5. Conclusions

Based on our previous experience, we investigated the background of the viability decreasing effect of chitosan on L. plantarum. Research shows that it has an inhibitory effect on the division of bacterial cells in the case of Gram-negative and Gram-positive bacteria, and, depending on the concentration, it ruptures the cell membrane and releases substances from the cytosol. The antimicrobial activity of chitosan is realized by different mechanisms depending on the concentration and molecular weight of chitosan. Studies related to the antimicrobial effect of chitosan have so far understandably covered pathogenic microorganisms, which raises the possibility of its therapeutic application. Many chitosan derivatives are synthesized with the aim of increasing the solubility of chitosan, thereby increasing its antimicrobial properties. This is an important and useful task in the fight against antibiotic resistance. However, with our studies, we proved that knowledge of this interaction is important not only for pathogenic microorganisms but also for probiotic flora. Therefore, in the case of the development of probiotic preparations, we recommend determining the MIC value of the excipients used. In view of the inhibitory concentration, we can draw relevant conclusions about the dissolution test results as well as the effectiveness and stability of the preparation.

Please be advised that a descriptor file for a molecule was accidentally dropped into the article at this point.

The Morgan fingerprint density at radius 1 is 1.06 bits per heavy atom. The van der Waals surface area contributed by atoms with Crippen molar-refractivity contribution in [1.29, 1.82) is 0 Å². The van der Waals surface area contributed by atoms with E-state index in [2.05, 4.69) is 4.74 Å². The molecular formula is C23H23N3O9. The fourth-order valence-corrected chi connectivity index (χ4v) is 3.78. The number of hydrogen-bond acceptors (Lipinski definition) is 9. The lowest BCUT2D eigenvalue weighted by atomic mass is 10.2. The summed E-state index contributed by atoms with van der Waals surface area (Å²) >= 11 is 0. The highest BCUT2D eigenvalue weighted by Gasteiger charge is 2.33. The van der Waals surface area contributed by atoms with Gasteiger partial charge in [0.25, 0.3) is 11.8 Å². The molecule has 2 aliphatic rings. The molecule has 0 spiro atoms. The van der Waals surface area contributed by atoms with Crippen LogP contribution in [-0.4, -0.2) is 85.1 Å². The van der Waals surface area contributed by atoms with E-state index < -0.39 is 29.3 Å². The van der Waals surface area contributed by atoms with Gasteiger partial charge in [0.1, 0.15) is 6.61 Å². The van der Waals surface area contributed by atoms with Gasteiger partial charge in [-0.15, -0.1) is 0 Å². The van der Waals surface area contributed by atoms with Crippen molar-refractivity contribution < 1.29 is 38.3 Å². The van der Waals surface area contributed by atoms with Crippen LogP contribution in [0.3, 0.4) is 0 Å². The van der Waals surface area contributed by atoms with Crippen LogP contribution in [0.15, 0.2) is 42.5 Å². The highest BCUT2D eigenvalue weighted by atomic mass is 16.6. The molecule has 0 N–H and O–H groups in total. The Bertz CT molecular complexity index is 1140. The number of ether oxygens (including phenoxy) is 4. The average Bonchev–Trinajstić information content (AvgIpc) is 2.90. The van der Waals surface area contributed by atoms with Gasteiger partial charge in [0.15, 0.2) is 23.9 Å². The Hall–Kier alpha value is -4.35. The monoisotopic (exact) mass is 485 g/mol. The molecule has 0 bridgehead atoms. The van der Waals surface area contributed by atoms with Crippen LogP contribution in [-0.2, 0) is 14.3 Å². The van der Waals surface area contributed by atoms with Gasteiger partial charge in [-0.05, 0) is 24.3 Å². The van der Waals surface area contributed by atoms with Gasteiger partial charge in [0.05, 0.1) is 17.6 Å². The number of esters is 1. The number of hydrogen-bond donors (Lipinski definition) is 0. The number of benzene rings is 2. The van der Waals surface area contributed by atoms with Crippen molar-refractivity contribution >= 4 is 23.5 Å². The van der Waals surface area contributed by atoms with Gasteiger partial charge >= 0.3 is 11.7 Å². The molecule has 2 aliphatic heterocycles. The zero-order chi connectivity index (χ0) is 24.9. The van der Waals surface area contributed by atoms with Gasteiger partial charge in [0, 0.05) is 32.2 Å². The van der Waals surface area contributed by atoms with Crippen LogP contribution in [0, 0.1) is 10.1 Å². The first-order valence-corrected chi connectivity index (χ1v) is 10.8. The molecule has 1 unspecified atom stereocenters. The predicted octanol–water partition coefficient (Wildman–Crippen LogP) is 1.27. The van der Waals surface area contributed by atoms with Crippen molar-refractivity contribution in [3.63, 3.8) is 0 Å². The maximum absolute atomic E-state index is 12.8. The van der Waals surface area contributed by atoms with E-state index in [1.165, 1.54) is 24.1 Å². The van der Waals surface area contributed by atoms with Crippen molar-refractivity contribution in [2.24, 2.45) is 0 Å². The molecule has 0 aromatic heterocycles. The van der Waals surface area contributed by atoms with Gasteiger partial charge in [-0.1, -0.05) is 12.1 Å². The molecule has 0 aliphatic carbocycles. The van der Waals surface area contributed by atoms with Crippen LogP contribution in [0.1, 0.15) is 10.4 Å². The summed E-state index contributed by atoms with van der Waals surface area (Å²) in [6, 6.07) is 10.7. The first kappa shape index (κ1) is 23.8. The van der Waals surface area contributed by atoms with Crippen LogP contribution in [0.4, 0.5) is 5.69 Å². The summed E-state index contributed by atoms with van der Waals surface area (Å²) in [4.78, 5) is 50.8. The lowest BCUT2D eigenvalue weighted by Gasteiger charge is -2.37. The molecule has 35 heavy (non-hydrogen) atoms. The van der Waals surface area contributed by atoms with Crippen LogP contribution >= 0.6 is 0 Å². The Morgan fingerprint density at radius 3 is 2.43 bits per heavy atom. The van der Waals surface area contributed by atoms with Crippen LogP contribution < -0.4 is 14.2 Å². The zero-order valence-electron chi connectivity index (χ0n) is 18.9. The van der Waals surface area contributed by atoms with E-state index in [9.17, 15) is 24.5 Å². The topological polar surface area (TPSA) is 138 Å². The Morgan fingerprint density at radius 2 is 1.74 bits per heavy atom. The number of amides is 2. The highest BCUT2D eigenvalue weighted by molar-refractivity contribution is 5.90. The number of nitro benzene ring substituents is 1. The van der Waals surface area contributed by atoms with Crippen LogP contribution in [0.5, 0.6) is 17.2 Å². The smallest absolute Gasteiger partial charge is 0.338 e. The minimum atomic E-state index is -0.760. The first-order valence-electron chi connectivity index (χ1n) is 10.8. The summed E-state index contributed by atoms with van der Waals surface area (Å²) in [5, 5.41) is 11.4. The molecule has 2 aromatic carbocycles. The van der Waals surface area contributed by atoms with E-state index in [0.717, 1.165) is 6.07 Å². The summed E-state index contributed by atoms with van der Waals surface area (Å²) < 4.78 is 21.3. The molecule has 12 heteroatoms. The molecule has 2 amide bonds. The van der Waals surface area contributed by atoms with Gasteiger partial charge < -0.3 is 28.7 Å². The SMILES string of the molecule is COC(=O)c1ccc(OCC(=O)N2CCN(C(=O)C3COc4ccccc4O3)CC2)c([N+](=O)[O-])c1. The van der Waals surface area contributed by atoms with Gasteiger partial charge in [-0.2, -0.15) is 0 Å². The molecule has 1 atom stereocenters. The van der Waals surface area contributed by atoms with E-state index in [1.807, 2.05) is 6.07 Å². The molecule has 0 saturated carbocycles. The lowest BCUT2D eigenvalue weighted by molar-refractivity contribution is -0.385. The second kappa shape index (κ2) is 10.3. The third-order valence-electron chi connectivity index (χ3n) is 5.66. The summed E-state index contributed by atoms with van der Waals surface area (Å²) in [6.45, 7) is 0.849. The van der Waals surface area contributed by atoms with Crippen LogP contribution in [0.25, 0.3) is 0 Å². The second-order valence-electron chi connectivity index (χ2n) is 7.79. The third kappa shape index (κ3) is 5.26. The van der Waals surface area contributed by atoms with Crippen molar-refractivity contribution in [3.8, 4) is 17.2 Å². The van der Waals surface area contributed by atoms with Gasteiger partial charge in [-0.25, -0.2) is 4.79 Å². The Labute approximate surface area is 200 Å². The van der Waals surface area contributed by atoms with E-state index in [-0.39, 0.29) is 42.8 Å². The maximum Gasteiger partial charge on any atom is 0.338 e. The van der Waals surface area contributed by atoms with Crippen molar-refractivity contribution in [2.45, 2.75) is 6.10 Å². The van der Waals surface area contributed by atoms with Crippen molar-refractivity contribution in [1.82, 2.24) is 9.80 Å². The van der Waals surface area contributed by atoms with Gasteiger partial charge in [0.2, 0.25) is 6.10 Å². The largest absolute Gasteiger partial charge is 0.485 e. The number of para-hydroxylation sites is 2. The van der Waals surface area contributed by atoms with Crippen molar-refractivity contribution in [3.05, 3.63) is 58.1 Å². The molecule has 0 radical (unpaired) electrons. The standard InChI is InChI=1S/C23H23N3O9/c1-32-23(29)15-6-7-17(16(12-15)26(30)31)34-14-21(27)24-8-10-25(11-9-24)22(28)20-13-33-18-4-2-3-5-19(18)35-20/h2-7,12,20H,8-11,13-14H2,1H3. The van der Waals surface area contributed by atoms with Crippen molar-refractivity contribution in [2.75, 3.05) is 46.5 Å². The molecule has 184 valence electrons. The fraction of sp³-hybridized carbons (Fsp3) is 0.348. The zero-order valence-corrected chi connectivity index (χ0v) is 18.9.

Author Contributions

Conceptualization, J.V.; methodology, R.K., L.E. and J.V.; investigation, L.E., N.B., F.K. and A.G.; resources, I.B., M.V.; data curation, L.E.; writing—original draft preparation, J.V. and R.K.; writing—review and editing, J.V.; visualization, G.V. and Á.K.; supervision, F.F. and R.K.; funding acquisition, I.B. and M.V. All authors have read and agreed to the published version of the manuscript.